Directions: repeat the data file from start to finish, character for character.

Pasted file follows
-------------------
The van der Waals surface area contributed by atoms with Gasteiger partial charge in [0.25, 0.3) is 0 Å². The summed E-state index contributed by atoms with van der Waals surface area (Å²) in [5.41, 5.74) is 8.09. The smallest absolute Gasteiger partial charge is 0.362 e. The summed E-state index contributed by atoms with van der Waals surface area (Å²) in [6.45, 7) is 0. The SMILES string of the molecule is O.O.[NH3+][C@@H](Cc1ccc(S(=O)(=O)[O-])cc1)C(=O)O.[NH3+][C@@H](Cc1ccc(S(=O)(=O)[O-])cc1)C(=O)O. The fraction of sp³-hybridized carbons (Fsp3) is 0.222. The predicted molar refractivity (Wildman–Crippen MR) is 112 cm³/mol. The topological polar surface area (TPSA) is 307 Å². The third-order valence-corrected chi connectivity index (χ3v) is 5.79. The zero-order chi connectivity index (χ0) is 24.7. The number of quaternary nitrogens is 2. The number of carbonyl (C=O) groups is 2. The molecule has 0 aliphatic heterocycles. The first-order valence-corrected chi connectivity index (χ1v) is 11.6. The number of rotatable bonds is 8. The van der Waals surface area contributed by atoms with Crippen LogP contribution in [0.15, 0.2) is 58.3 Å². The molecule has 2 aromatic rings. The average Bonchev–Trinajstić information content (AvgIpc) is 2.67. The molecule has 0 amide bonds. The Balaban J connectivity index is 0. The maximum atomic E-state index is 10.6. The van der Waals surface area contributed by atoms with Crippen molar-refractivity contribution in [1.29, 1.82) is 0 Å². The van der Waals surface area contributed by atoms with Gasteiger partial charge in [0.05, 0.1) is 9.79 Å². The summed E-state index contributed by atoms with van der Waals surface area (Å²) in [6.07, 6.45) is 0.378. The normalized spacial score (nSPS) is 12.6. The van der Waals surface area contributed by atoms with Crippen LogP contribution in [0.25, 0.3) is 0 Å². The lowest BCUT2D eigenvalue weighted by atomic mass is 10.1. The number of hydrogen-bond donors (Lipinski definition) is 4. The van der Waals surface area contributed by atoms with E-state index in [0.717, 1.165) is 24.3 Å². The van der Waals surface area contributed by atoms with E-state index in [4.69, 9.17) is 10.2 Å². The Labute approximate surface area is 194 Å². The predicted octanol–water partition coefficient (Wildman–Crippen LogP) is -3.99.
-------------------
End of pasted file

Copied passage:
The van der Waals surface area contributed by atoms with Gasteiger partial charge in [0.25, 0.3) is 0 Å². The summed E-state index contributed by atoms with van der Waals surface area (Å²) in [5.41, 5.74) is 8.09. The smallest absolute Gasteiger partial charge is 0.362 e. The summed E-state index contributed by atoms with van der Waals surface area (Å²) in [6.45, 7) is 0. The SMILES string of the molecule is O.O.[NH3+][C@@H](Cc1ccc(S(=O)(=O)[O-])cc1)C(=O)O.[NH3+][C@@H](Cc1ccc(S(=O)(=O)[O-])cc1)C(=O)O. The fraction of sp³-hybridized carbons (Fsp3) is 0.222. The predicted molar refractivity (Wildman–Crippen MR) is 112 cm³/mol. The topological polar surface area (TPSA) is 307 Å². The third-order valence-corrected chi connectivity index (χ3v) is 5.79. The zero-order chi connectivity index (χ0) is 24.7. The number of quaternary nitrogens is 2. The number of carbonyl (C=O) groups is 2. The molecule has 0 aliphatic heterocycles. The first-order valence-corrected chi connectivity index (χ1v) is 11.6. The number of rotatable bonds is 8. The van der Waals surface area contributed by atoms with Crippen LogP contribution in [0.15, 0.2) is 58.3 Å². The molecule has 2 aromatic rings. The average Bonchev–Trinajstić information content (AvgIpc) is 2.67. The molecule has 0 amide bonds. The Balaban J connectivity index is 0. The maximum atomic E-state index is 10.6. The van der Waals surface area contributed by atoms with Crippen molar-refractivity contribution in [1.29, 1.82) is 0 Å². The van der Waals surface area contributed by atoms with Gasteiger partial charge in [0.05, 0.1) is 9.79 Å². The summed E-state index contributed by atoms with van der Waals surface area (Å²) in [6.07, 6.45) is 0.378. The normalized spacial score (nSPS) is 12.6. The van der Waals surface area contributed by atoms with Crippen LogP contribution in [0.25, 0.3) is 0 Å². The lowest BCUT2D eigenvalue weighted by atomic mass is 10.1. The number of hydrogen-bond donors (Lipinski definition) is 4. The van der Waals surface area contributed by atoms with E-state index in [0.717, 1.165) is 24.3 Å². The van der Waals surface area contributed by atoms with E-state index in [4.69, 9.17) is 10.2 Å². The Labute approximate surface area is 194 Å². The predicted octanol–water partition coefficient (Wildman–Crippen LogP) is -3.99.